Current Workshop Descriptions & Dates

Chasing Seeds: The Incredible Story of Our Ancient Crops
The First of a Series of Workshops on Wabanaki Crops, Agriculture and Cuisine
with Frederick M. Wiseman, PhD
Wednesday, September 2nd  6-9pm
$17/$15 for members

Food plants that are raised in the environments where they originated are better adapted to the soil water and climate — and are often more nutritious than crops imported from elsewhere.  Learn about twenty fascinating food plants developed by the Wabanakis, Northern New England’s Native peoples.  More than ever, we need to disconnect ourselves from the international trade in exotic grains, vegetables and condiments, and reconnect with food that is of our old soil.  Not only are these Indigenous Wabanaki crops good to eat, they represent acknowledgement of the accomplishments of Vermont’s and New Hampshire’s almost forgotten Native communities.  Although these foodstuffs have just been rediscovered and gathered in one place, the implications are immense  — for food justice & sovereignty, the evolution of Northern temperate-zone permaculture, and even our paleo, localvore, gluten-free and food-as-medicine diets.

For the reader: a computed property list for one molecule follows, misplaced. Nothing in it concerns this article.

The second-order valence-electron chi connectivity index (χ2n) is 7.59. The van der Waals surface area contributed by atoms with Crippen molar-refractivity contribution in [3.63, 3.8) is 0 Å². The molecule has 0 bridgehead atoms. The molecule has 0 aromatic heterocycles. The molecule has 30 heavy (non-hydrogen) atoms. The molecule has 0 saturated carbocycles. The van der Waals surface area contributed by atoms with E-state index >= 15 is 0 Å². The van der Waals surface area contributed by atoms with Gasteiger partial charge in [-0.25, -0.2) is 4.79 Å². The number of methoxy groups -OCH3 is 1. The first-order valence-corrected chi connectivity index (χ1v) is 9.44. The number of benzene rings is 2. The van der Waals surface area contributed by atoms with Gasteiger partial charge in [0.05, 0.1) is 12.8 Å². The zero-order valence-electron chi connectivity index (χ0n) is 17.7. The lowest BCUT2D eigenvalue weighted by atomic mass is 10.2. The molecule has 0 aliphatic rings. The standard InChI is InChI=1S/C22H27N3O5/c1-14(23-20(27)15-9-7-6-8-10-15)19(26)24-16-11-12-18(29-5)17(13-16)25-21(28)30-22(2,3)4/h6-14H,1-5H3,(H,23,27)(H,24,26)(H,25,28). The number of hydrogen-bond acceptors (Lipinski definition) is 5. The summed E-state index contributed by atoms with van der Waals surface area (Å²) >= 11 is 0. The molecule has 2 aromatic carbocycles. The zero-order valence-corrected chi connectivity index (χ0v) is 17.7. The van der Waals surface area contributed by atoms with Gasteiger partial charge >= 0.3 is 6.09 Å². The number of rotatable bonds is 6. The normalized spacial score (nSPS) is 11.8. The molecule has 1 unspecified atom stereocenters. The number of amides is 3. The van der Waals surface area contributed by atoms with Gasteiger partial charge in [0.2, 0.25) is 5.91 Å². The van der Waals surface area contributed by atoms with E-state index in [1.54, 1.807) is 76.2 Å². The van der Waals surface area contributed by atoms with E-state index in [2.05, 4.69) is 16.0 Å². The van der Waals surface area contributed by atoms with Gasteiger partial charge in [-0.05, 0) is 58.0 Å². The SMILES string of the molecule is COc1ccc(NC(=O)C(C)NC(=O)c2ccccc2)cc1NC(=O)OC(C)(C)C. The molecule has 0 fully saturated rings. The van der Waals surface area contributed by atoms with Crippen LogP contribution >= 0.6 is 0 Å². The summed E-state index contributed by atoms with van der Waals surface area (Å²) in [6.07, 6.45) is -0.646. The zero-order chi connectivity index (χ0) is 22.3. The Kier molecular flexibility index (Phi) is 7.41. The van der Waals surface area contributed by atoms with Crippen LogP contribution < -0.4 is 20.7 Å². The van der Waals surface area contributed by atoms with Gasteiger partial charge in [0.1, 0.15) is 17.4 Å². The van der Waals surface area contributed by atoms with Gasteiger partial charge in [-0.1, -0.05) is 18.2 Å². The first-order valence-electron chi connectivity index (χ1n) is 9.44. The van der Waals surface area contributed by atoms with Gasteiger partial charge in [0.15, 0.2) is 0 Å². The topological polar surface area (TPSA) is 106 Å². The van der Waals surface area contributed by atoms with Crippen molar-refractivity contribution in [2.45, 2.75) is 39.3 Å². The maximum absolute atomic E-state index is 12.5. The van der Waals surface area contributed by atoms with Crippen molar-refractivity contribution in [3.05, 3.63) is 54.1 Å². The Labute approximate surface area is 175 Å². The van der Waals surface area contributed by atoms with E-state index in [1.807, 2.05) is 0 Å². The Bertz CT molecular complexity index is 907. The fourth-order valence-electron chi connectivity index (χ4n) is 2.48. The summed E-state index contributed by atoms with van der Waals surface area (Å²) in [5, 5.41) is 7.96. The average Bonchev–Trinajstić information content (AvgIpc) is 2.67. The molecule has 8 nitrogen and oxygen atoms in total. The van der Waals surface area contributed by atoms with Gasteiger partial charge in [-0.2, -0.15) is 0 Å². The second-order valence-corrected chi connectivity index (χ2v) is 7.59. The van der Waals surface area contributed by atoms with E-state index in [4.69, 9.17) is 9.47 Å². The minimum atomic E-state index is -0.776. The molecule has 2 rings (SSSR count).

Dr. Wiseman was trained as a Paleoethnobotanist at the University of Arizona’s Laboratory for Paleoenvironmental Studies.  He has published numerous articles and book chapters on agriculture and cultural paleoecology of the Maya Civilization of Yucatan, Belize, Guatemala and Honduras.  In addition, he has done botanical, phytogeographic and ethnobotanical fieldwork in the American Southwest and Northwestern Mexico, especially with the Yaqui, Mayo and Tahono O’Odam (Papago) indigenous communities and their territories.  After serving in the Department of Geography and Anthropology at Louisiana State University and the MIT Center for Materials Research in Archaeology and Ethnology, he returned to his Vermont roots, and taught and did research at Johnson State College (Central Vermont) until his retirement in 2014.  Since 1987, he has focused on the Indigenous Wabanaki people of the far Northeast, having published books, curricula and film on modern culture, prehistoric archaeology, as well as Contact Period ethnohistory politics and technology.  He was also instrumental in the research and political advocacy that led to four Vermont Indigenous bands being  officially recognized by the state of Vermont.  His experience in Wabanaki and ethnobotanical studies has been brought to bear on the archaeological and Colonial Period ethnobotany of Vermont’s indigenous peoples and their neighbors. Since 2009, Dr. Wiseman has worked with the Koasek Abenakis of Newbury, VT and Haverhill, NH to re-configure their lost agricultural heritage.  This community is unique in the Northeast, in that a significant component of their ethnic identity is bound to raising crops, and they want to amplify this trait both internally, and in their “face” to the larger Euroamerican world.  Wiseman focuses not only on repatriation of germ plasm, but the historic period fish-fertilized “corn hill” mound agricultural system that supported the seed and growing plants, as well as the ritual calendar that regulated it.  Wiseman teaches song, dance and ceremony as important in crop nurture as sun, rain and fertile soil.  With his help, the Koasek community is reviving its interrupted deep-time agricultural system.  More recently, Dr. Wiseman has been active in getting this new agricultural lore out to other Indigenous communities. In October, 2014 he gave a series of agricultural workshops sponsored by the Indian Township and Pleasant Point Passamaquoddy Tribes in Maine, and in February 2015 he was invited to a summit of leaders in Indigenous agricultural development held at the capital of the Iroquois Confederacy at Onondaga, NY.  He was recently honored for all of his work with the first Lifetime Achievement Award given by the Abenaki Artists’ Association.  Today Fred lives with his wife Anna in the Edwardian house built by his grandfather in Swanton, VT and raises varieties of edible and ornamental plants generally thought of as sub-tropical, including nine varieties of cactus, two wisterias, two peaches, and fourteen types of magnolias.